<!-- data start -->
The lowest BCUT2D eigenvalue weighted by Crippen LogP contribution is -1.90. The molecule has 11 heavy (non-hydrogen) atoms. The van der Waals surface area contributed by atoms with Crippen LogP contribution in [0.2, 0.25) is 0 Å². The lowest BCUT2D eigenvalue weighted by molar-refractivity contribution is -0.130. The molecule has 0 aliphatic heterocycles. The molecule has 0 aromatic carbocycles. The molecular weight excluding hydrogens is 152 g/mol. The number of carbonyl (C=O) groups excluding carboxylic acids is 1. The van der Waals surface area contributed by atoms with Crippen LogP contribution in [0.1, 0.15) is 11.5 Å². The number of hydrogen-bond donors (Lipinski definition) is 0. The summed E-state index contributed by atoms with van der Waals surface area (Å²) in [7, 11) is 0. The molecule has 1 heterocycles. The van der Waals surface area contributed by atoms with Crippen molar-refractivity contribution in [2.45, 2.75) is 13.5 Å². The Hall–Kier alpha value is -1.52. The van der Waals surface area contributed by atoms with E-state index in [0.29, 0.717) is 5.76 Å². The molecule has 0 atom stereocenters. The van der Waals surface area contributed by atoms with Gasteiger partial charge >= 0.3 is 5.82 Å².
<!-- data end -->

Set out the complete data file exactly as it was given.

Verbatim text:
The lowest BCUT2D eigenvalue weighted by Crippen LogP contribution is -1.90. The molecule has 11 heavy (non-hydrogen) atoms. The van der Waals surface area contributed by atoms with Crippen LogP contribution in [0.2, 0.25) is 0 Å². The lowest BCUT2D eigenvalue weighted by molar-refractivity contribution is -0.130. The molecule has 0 aliphatic heterocycles. The molecule has 0 aromatic carbocycles. The molecular weight excluding hydrogens is 152 g/mol. The number of carbonyl (C=O) groups excluding carboxylic acids is 1. The van der Waals surface area contributed by atoms with Crippen LogP contribution in [0.1, 0.15) is 11.5 Å². The number of hydrogen-bond donors (Lipinski definition) is 0. The summed E-state index contributed by atoms with van der Waals surface area (Å²) in [7, 11) is 0. The molecule has 1 heterocycles. The van der Waals surface area contributed by atoms with Crippen molar-refractivity contribution in [2.45, 2.75) is 13.5 Å². The Hall–Kier alpha value is -1.52. The van der Waals surface area contributed by atoms with E-state index in [0.29, 0.717) is 5.76 Å². The molecule has 0 atom stereocenters. The van der Waals surface area contributed by atoms with Gasteiger partial charge >= 0.3 is 5.82 Å².